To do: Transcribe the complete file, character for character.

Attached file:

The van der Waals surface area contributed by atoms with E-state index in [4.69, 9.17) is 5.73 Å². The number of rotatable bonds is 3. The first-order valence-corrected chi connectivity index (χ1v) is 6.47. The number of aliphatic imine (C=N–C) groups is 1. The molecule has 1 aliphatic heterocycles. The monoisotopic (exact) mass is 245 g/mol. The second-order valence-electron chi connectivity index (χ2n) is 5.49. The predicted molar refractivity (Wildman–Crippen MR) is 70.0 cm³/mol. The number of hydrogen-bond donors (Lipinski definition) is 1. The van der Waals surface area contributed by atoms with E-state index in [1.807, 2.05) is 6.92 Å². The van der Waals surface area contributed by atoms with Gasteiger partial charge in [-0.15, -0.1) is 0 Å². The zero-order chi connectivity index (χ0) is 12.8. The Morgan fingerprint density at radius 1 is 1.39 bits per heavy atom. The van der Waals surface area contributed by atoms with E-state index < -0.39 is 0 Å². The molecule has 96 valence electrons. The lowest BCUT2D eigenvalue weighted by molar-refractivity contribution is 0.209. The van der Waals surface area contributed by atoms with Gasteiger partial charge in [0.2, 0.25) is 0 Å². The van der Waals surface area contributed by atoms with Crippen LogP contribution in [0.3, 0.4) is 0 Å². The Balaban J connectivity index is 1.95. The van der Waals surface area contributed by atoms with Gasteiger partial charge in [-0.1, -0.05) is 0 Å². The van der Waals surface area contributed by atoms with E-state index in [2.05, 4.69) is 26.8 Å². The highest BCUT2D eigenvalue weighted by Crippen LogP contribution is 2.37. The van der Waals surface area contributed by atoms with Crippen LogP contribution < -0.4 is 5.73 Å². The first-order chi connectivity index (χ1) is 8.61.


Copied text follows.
The van der Waals surface area contributed by atoms with E-state index in [4.69, 9.17) is 5.73 Å². The number of rotatable bonds is 3. The first-order valence-corrected chi connectivity index (χ1v) is 6.47. The number of aliphatic imine (C=N–C) groups is 1. The molecule has 1 aliphatic heterocycles. The monoisotopic (exact) mass is 245 g/mol. The second-order valence-electron chi connectivity index (χ2n) is 5.49. The predicted molar refractivity (Wildman–Crippen MR) is 70.0 cm³/mol. The number of hydrogen-bond donors (Lipinski definition) is 1. The van der Waals surface area contributed by atoms with E-state index in [1.807, 2.05) is 6.92 Å². The van der Waals surface area contributed by atoms with Gasteiger partial charge in [-0.15, -0.1) is 0 Å². The zero-order chi connectivity index (χ0) is 12.8. The Morgan fingerprint density at radius 1 is 1.39 bits per heavy atom. The van der Waals surface area contributed by atoms with E-state index < -0.39 is 0 Å². The molecule has 96 valence electrons. The lowest BCUT2D eigenvalue weighted by molar-refractivity contribution is 0.209. The van der Waals surface area contributed by atoms with Gasteiger partial charge in [0.2, 0.25) is 0 Å². The van der Waals surface area contributed by atoms with Crippen LogP contribution in [0.3, 0.4) is 0 Å². The Balaban J connectivity index is 1.95. The van der Waals surface area contributed by atoms with Gasteiger partial charge in [-0.1, -0.05) is 0 Å². The van der Waals surface area contributed by atoms with E-state index in [2.05, 4.69) is 26.8 Å². The highest BCUT2D eigenvalue weighted by Crippen LogP contribution is 2.37. The van der Waals surface area contributed by atoms with Crippen LogP contribution < -0.4 is 5.73 Å². The first-order chi connectivity index (χ1) is 8.61.